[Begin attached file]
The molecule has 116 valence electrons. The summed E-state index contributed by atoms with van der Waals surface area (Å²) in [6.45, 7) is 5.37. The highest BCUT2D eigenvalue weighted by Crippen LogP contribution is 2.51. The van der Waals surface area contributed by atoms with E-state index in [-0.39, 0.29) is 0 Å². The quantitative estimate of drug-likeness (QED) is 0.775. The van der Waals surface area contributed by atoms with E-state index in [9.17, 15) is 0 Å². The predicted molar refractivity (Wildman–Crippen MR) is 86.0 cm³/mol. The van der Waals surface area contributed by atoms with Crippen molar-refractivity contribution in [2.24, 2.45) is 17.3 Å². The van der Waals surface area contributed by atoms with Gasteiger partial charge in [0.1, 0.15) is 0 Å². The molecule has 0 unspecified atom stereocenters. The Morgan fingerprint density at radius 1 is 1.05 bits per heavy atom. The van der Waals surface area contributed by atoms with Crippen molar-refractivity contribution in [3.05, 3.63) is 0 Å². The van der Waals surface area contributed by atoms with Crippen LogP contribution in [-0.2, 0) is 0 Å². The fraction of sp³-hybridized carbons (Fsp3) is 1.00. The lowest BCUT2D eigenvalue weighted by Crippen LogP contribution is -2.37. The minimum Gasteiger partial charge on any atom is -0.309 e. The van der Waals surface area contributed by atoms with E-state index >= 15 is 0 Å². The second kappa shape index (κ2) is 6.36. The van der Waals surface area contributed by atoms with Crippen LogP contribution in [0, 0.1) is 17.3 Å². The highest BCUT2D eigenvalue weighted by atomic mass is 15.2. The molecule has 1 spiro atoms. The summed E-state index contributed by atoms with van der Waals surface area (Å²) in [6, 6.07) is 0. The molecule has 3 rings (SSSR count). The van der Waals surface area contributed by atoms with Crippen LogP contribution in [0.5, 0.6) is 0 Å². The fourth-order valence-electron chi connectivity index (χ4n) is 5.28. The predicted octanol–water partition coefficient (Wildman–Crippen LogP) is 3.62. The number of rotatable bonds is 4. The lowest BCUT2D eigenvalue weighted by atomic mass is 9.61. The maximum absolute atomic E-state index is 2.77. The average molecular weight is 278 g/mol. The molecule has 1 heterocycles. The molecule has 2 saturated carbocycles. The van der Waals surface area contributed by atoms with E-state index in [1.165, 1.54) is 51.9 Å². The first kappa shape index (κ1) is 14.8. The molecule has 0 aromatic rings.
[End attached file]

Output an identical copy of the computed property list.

The molecule has 116 valence electrons. The summed E-state index contributed by atoms with van der Waals surface area (Å²) in [6.45, 7) is 5.37. The highest BCUT2D eigenvalue weighted by Crippen LogP contribution is 2.51. The van der Waals surface area contributed by atoms with E-state index in [-0.39, 0.29) is 0 Å². The quantitative estimate of drug-likeness (QED) is 0.775. The van der Waals surface area contributed by atoms with E-state index in [9.17, 15) is 0 Å². The predicted molar refractivity (Wildman–Crippen MR) is 86.0 cm³/mol. The van der Waals surface area contributed by atoms with Crippen molar-refractivity contribution in [2.24, 2.45) is 17.3 Å². The van der Waals surface area contributed by atoms with Gasteiger partial charge in [0.1, 0.15) is 0 Å². The molecule has 0 unspecified atom stereocenters. The Morgan fingerprint density at radius 1 is 1.05 bits per heavy atom. The van der Waals surface area contributed by atoms with Crippen molar-refractivity contribution in [3.05, 3.63) is 0 Å². The van der Waals surface area contributed by atoms with Crippen LogP contribution in [-0.2, 0) is 0 Å². The fraction of sp³-hybridized carbons (Fsp3) is 1.00. The lowest BCUT2D eigenvalue weighted by Crippen LogP contribution is -2.37. The minimum Gasteiger partial charge on any atom is -0.309 e. The van der Waals surface area contributed by atoms with E-state index >= 15 is 0 Å². The second kappa shape index (κ2) is 6.36. The van der Waals surface area contributed by atoms with Crippen LogP contribution in [0, 0.1) is 17.3 Å². The highest BCUT2D eigenvalue weighted by atomic mass is 15.2. The molecule has 1 spiro atoms. The summed E-state index contributed by atoms with van der Waals surface area (Å²) in [6, 6.07) is 0. The molecule has 3 rings (SSSR count). The van der Waals surface area contributed by atoms with Crippen LogP contribution in [0.5, 0.6) is 0 Å². The fourth-order valence-electron chi connectivity index (χ4n) is 5.28. The predicted octanol–water partition coefficient (Wildman–Crippen LogP) is 3.62. The number of rotatable bonds is 4. The lowest BCUT2D eigenvalue weighted by atomic mass is 9.61. The maximum absolute atomic E-state index is 2.77. The average molecular weight is 278 g/mol. The molecule has 1 heterocycles. The molecule has 2 saturated carbocycles. The van der Waals surface area contributed by atoms with E-state index in [1.165, 1.54) is 51.9 Å². The first kappa shape index (κ1) is 14.8. The molecule has 0 aromatic rings.